Sunday, March 27, 2016

Dove Hunting

            As you can tell, I like playing games.  And while losing can be fun, I’m really fond of winning.  However, if I lose every board game for a year, but win Dove Hunting, my annual fantasy baseball league, I’d be okay with it

            I started Dove Hunting in my freshman year of college.  I played in a different league in high school, but it didn’t survive the diaspora of graduation.  Dove Hunting was named after a pitch by Randy Johnson, a 6-10 left-handed behemoth, that exploded an unfortunate dove which flew into the pitch’s path.  The league started with nine members in its rookie year and has hovered between 11-13 since.
           One of the things that makes the league unique is an all-day online auction draft in March.  The draft is an absolute pain to schedule and is by far the most stressful part of running the league.  We always get through it, but some years have been dicey.

           This year’s draft started twenty minutes late as a couple of members had technical difficulties which resulted in a near mutiny before we even began.  The draft featured about 400 Trump jokes, a dozen “Dammit Joel’s”, significant lagging issues, and a participant storming off in anger over a near meaningless commissioner decision.  It ended nearly eight and half hours after it began with a tired, hungry and irritable crew.  All and all it was a pretty smooth year.

             Of course with these things, a league is only as a good as its members.  Despite being a rather active league, there has been a good deal turnover over the years.   New people join, veterans leave, and others come and go as their schedule allows.  Only two others have participated in all 15 previous drafts. 
One them is Alex, one of the kindest, gentlest, persons you will ever meet.  His team has virtually always been named Jose Mesa, a bit of nostalgia that I doubt either of us fully understands.   When, after years of being runner-up, he finally won a title last year, everyone was happy for him.

                Then there is Deryl.  There are others in the league that bring out my competiveness.  There is my childhood friend who I’ve been trying to beat at everything , since the 7th grade.  Relatives whose success I have to hear about more than I like.   However, if there is nothing I care about winning more than fantasy baseball, then there is no one I care about beating more than Deryl.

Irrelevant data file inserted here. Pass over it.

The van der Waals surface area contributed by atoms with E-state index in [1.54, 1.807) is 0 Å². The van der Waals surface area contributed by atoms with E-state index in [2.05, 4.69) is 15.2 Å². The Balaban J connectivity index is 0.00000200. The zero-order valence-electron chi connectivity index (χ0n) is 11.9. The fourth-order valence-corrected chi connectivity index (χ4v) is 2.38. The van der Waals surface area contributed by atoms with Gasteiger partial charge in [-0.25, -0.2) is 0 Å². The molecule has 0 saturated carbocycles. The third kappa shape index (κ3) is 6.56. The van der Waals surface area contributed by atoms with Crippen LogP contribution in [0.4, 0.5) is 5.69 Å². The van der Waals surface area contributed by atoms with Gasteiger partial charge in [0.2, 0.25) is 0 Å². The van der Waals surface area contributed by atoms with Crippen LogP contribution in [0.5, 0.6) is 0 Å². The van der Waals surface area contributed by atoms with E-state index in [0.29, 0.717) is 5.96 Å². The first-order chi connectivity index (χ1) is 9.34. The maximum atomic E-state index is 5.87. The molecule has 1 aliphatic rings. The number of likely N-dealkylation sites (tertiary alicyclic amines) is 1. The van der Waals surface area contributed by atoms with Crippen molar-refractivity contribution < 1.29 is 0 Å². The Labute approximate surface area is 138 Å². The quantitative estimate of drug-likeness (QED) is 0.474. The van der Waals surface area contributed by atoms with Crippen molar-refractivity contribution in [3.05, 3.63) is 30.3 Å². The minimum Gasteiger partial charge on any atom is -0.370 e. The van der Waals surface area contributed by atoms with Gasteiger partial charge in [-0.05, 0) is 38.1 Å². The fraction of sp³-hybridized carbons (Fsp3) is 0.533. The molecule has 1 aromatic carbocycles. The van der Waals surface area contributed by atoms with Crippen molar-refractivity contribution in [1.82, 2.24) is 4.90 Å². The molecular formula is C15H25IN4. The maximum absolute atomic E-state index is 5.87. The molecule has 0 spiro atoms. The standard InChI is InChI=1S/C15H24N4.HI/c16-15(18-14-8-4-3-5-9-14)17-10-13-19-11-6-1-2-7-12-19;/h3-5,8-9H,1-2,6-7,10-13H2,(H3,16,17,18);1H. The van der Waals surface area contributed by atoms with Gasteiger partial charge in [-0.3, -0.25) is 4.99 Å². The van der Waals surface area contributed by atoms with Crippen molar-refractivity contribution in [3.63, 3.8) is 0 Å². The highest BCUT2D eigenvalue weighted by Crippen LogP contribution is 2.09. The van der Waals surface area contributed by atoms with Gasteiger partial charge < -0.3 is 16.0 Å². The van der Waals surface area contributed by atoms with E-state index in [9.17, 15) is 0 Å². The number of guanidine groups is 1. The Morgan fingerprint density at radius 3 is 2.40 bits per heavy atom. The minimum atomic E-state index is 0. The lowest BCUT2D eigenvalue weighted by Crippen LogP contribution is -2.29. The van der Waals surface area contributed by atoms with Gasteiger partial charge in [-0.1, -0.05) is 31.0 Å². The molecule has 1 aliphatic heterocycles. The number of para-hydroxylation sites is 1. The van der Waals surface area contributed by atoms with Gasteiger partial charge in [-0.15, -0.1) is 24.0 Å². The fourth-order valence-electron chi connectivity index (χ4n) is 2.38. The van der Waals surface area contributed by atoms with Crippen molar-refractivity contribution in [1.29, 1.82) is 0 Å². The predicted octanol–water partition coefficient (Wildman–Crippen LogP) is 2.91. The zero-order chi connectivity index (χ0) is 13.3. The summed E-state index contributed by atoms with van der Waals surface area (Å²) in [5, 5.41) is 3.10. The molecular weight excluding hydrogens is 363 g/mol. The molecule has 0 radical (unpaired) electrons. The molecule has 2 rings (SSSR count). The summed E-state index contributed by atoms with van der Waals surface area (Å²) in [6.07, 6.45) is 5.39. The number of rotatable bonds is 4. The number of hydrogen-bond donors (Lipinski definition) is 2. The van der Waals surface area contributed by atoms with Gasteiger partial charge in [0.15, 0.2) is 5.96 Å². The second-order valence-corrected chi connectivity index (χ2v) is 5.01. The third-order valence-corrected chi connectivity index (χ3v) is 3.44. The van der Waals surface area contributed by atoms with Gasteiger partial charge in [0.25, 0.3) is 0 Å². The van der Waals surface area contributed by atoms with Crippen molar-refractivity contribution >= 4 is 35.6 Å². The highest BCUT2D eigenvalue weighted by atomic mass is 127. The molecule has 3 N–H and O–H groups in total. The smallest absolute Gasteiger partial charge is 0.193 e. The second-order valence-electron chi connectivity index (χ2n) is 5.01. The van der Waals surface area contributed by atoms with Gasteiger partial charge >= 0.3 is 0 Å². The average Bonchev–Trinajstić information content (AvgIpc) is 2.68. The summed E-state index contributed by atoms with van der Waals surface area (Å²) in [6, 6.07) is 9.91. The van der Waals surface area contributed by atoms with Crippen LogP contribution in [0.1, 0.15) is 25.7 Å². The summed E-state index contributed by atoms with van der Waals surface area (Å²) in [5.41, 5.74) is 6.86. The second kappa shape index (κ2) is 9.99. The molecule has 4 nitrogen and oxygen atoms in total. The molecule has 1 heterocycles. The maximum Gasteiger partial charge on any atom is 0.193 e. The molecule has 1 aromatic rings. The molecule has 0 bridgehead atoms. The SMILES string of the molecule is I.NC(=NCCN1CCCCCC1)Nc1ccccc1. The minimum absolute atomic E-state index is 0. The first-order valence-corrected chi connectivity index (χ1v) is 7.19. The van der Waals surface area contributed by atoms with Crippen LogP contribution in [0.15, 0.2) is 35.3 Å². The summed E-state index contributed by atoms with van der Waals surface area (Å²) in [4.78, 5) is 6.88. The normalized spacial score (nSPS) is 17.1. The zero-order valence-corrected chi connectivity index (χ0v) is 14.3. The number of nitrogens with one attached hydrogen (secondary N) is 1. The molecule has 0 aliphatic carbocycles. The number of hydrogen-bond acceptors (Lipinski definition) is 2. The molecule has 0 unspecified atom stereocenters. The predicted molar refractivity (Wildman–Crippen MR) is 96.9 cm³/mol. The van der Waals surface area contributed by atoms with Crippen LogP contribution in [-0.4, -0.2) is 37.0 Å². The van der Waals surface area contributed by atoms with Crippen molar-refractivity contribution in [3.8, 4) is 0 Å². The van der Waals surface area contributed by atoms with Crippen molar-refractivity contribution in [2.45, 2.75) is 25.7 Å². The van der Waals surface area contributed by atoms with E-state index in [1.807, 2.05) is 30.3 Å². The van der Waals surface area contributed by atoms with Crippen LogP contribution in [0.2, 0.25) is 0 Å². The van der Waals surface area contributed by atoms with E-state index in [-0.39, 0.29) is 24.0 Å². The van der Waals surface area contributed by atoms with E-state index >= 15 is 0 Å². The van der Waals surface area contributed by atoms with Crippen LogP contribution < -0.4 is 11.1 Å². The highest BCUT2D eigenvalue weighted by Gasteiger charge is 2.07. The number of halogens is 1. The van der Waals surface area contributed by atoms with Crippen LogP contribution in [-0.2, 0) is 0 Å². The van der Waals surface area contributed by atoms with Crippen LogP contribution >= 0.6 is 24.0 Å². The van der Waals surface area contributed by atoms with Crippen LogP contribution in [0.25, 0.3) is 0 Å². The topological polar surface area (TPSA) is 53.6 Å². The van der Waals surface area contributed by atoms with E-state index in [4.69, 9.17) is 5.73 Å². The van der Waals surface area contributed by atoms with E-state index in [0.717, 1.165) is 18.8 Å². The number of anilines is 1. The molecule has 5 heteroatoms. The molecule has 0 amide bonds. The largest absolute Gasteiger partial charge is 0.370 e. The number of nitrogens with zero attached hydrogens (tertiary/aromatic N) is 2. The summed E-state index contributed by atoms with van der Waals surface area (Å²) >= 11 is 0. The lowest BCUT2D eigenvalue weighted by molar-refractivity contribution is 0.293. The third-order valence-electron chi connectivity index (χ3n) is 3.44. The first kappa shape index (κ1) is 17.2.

It isn’t that Deryl wins, has been the most successful member in league history, or that he has won 6 titles where I have squeezed out only two victories over him, each requiring the season’s final day. No, I can accept losing.  When Alex finally won with strong keepers and logical moves, I understood it.  Deryl drafts irrationally, erratically and not exactly sober, vastly overpaying for mostly local or young guys he has fallen for.  He gets obsessed with his guys and gives up on then a week later after a poor stretch.  He is overly emotional, berating and praising other league members as he tries to work out deals.  He breaks every rule of how one should run a team. I have no idea how he beats me and everyone else, and yet he has done it over and over again.  

               Unsurprisingly, Deryl is as competitive as me, and really enjoys beating me too.  We can’t make trades with each other, since we both think the other has a secret ploy.  I consider Deryl my greatest rival, so it may surprise you that we have never met.  Deryl and I met playing Overpower, a ccg, online.  When I started Dove Hunting, I asked him to join.  It isn’t that I haven’t tried to see him.  We were supposed to meet at comic con, but his plans fell through.  When my family visited Oakland and San Francisco, I reached out to him about meeting up or seeing a game, but it never quite worked out.  I’ll be honest though, I never tried too hard.  The imagine of our two decade long rivalry is a hard thing to live up to, and I’m not sure I want to handle the shock of an actual face-to-face meeting.   I think I’m good with Deryl being that elusive alter-ego, always challenging me to bring my best.

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